Marx on Monday: Paying for a kebab with dignity…and benefits

What kind of a society do we live in where mothers on benefits have to miss meals so that their children can eat?

It happened to my partner, Sharon, only yesterday afternoon. She was in Waitrose buying a few necessaries – (twelve cans of lager; a couple of packets of fags; a Euromillions lucky dip; a Rich for Life scratchcard, a mobile phone top up, a copy of Heat magazine and a packet of Pop Tarts for the kids’ breakfast.) She’d had nothing to eat all day except a McDonalds’ Happy Meal, a packet of custard creams , four Greggs sausage rolls and a mars bar so, feeling a bit peckish, she put a couple of packets of salt and vinegar Snack a Jacks into the shopping trolley. She then went to the till only to find she was £1.20p short. She needed to put something back. It was a straight choice between the Snack a Jacks and the Pop Tarts so, being a good mother, Sharon put the Snack a Jacks back and missed out on her meal.

Society should be ashamed of itself, because selfish rich people refuse to pay more tax so that the government can increase the jobseekers allowance, most single  mothers struggling to raise a family on benefits have to make personal sacrifices so that the kids have something to eat when they get back from school – and they usually come home starving because they haven’t been able to eat their free school meals, thanks to Jamie Oliver (not one of our own) replacing turkey twizzlers, chips and treacle sponge pudding with rice, salad and fruit – how do you expect kids to eat that filth?

Mothers missing meals is a real problem in society. I saw a woman on TV last week explaining that, for her, it’s a straight choice – either she eats or the kids do. She was a single parent struggling to raise four kids on benefit, with absolutely no help from any of the kids’ four different dads. The interview took place in her front room and you could see the classic signs of poverty all around her – the standard Sky TV box, the cheap and nasty mobile phone on the coffee table, an empty Snappy (not Dominos) Pizza box on the floor and, worst of all, a non-flat screen TV. She was a big lady, around about eighteen stone, and it brought a tear to my eye as she explained that she sometimes misses up to eight meals a day to make sure the kids have healthy fast food for supper – but does Cameron care? No, all he cares about are tax cuts for millionaires.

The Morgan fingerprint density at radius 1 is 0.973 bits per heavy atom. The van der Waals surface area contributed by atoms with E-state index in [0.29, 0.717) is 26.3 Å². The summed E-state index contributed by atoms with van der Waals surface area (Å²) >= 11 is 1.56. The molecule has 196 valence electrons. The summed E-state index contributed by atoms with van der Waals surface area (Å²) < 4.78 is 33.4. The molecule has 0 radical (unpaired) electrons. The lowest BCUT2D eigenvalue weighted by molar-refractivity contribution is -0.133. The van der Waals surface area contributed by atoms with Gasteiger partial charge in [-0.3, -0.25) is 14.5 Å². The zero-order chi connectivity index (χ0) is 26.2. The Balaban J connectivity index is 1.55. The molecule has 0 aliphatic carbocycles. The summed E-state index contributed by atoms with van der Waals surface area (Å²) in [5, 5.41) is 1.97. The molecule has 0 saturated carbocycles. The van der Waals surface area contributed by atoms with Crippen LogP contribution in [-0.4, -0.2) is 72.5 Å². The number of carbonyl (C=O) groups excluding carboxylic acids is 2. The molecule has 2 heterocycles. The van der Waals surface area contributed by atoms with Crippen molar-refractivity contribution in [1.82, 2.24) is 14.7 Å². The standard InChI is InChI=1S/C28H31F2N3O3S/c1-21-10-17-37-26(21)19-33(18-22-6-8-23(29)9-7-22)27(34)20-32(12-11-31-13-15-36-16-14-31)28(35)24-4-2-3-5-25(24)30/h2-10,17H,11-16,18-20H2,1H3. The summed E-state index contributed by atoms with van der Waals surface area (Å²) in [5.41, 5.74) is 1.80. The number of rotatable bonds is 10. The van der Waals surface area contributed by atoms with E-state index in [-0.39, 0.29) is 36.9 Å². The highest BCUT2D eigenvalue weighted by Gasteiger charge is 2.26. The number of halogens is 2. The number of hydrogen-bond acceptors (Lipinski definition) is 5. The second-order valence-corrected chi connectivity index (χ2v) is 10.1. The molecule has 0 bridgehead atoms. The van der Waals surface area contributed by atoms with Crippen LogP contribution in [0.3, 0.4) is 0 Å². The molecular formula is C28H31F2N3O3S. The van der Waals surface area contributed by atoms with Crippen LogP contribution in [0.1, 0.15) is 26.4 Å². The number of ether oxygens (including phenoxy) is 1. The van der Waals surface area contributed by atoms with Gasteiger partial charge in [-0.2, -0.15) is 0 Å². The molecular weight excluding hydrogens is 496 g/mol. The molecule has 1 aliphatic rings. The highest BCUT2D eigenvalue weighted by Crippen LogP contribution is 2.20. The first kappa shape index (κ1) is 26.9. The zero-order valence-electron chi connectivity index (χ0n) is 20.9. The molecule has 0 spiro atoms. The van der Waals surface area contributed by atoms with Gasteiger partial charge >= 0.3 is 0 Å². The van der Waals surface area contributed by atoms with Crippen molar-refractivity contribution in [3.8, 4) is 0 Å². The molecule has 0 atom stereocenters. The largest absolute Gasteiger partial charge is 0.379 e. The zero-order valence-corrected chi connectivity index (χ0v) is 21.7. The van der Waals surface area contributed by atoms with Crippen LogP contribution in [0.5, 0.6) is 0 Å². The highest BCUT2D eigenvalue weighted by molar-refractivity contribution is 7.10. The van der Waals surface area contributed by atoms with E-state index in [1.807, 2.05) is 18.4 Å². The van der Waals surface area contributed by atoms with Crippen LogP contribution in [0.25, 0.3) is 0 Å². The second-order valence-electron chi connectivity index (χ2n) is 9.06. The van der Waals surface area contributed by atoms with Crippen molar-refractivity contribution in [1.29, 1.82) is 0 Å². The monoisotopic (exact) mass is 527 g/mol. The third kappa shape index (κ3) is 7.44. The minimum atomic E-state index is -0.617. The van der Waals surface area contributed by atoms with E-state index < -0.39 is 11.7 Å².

Rich people are always bleating on and on about how much tax they pay. I bumped into that public school educated, tax dodging, so-called comedian Jimmy Carr (not one of our own) in a kebab shop near Trafalgar Square the other day and told him a few home truths.

“Your tax dodging antics are stealing the food out of the mouths of the poor,” I gave him both barrels.

“I suppose you want to return to the 1970s when the rich paid 98% supertax,” he snootily replied.

“No posh boy,” I said, “they should pay 100% tax, then the government will have enough money to increase benefits for society’s most vulnerable people,  as well as investing in our schools, hospitals, prisons, local leisure facilities and public transport – it’s only fair.”

“But the rich don’t use any of those things,” said Jimmy, “they don’t claim benefits, they send their kids to private schools, they have private health insurance, most of them don’t go to prison, they belong to private leisure clubs and drive everywhere. What’s fair about them paying tax for things they don’t use?”